Shifting Models of Understanding Disability: Individual versus Social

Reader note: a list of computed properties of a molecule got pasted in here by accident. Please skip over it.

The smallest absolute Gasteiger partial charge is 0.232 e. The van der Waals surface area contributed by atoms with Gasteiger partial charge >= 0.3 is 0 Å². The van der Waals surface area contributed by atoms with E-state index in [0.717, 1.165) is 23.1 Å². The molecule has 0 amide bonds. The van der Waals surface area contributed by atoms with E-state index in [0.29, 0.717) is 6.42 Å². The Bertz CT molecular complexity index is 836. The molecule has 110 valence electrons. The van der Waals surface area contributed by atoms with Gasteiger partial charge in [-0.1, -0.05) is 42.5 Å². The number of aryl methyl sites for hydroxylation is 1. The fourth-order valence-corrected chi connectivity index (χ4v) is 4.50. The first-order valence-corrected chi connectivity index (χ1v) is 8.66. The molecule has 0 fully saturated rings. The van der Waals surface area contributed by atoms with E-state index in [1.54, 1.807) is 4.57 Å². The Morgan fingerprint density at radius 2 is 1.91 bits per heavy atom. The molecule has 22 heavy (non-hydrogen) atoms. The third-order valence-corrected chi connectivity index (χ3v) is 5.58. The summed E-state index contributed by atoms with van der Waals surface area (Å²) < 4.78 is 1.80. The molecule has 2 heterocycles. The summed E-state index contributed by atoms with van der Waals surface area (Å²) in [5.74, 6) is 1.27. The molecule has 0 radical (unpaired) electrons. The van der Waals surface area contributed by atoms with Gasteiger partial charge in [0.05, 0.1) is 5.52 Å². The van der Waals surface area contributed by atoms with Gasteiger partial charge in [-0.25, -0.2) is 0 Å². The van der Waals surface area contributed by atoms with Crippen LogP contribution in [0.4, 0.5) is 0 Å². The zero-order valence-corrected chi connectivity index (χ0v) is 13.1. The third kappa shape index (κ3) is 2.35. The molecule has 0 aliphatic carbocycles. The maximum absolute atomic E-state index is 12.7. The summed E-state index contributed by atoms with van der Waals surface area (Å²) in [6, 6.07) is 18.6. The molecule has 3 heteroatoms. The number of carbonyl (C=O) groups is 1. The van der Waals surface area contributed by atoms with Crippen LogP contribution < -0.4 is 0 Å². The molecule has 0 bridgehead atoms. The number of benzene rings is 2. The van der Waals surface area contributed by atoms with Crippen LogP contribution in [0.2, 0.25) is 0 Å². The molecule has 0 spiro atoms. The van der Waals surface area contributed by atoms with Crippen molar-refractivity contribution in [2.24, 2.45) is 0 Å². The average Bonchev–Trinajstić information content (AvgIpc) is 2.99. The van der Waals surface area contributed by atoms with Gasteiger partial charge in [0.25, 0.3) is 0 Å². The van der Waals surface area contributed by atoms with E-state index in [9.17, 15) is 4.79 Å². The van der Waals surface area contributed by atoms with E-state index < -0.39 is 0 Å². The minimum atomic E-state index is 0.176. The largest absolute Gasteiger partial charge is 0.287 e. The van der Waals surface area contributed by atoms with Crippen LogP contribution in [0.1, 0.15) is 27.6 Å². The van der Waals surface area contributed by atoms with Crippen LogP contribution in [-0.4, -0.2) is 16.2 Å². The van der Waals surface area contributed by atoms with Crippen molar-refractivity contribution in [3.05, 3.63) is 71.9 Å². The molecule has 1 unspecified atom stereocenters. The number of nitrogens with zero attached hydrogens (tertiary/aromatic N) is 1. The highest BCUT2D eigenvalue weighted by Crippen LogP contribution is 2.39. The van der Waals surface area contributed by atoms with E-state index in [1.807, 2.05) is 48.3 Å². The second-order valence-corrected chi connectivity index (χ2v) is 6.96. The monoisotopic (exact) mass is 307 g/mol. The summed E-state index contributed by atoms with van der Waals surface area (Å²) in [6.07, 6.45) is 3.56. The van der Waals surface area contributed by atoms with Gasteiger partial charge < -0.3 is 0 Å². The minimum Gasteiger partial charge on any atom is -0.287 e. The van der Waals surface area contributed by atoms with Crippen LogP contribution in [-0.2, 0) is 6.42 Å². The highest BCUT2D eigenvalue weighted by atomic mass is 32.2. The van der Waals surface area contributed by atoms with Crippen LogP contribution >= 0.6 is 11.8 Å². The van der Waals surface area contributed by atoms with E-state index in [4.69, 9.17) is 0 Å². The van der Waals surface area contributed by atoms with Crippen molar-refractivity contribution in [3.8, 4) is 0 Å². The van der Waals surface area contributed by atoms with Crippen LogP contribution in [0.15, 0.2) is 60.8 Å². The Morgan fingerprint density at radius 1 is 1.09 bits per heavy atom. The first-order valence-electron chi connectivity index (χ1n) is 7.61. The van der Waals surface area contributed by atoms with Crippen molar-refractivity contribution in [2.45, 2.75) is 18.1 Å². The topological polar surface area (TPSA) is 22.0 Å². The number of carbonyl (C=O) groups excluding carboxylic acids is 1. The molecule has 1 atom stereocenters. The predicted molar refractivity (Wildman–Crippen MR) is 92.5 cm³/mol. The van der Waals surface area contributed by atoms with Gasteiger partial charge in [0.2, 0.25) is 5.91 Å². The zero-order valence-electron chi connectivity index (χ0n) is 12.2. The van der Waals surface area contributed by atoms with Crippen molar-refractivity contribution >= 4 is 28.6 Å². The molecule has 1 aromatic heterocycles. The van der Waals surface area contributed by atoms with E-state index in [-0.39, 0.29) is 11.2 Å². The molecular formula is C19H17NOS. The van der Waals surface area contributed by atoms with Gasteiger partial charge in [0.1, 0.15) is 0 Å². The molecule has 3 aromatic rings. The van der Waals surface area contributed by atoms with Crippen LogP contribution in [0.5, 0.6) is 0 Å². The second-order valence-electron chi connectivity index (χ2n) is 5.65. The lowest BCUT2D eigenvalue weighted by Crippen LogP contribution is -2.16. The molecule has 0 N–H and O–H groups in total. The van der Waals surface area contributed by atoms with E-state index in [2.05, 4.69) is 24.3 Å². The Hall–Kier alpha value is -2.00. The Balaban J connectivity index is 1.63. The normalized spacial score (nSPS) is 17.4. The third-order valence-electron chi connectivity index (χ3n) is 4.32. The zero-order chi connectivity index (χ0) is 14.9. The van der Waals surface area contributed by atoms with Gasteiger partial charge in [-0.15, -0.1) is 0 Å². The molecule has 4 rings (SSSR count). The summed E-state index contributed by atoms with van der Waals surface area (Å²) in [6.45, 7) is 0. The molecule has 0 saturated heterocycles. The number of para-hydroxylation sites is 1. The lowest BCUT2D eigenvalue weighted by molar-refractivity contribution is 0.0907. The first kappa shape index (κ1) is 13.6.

How disability has been understood within society has changed and developed over several decades. Most recently, disability has shifted from being considered an individual problem to a more inclusive model which has placed the onus of oppression and exclusion resulting from impairments onto society. This social model thinking is becoming more accepted as a theoretical approach to disability (Oliver, 1996(b)). Like any sociological theory, there remains valid criticisms, however, this model has served as a starting place to begin to critically examine the experiences of individuals with disabilities within spaces in society and how their disabilities impact their full participation (Shakespeare & Watson, 1997). The traditional response to impairment had been the personal tragedy theory of disability which suggested that disability lies with the individual and problems that occur in response to disability are the result of the individual's impairment and occur at random (Oliver, 1996(b)). Along with this approach, all subsequent limitations, both physical and psychological, were considered to stem directly from the impairment (Oliver, 1996(b)). As this is an older, less relevant, and more dated understanding of disability, further research into understanding the impacts of social gaps and influences on individuals with impairments was critical to begin to make society a more inclusive environment.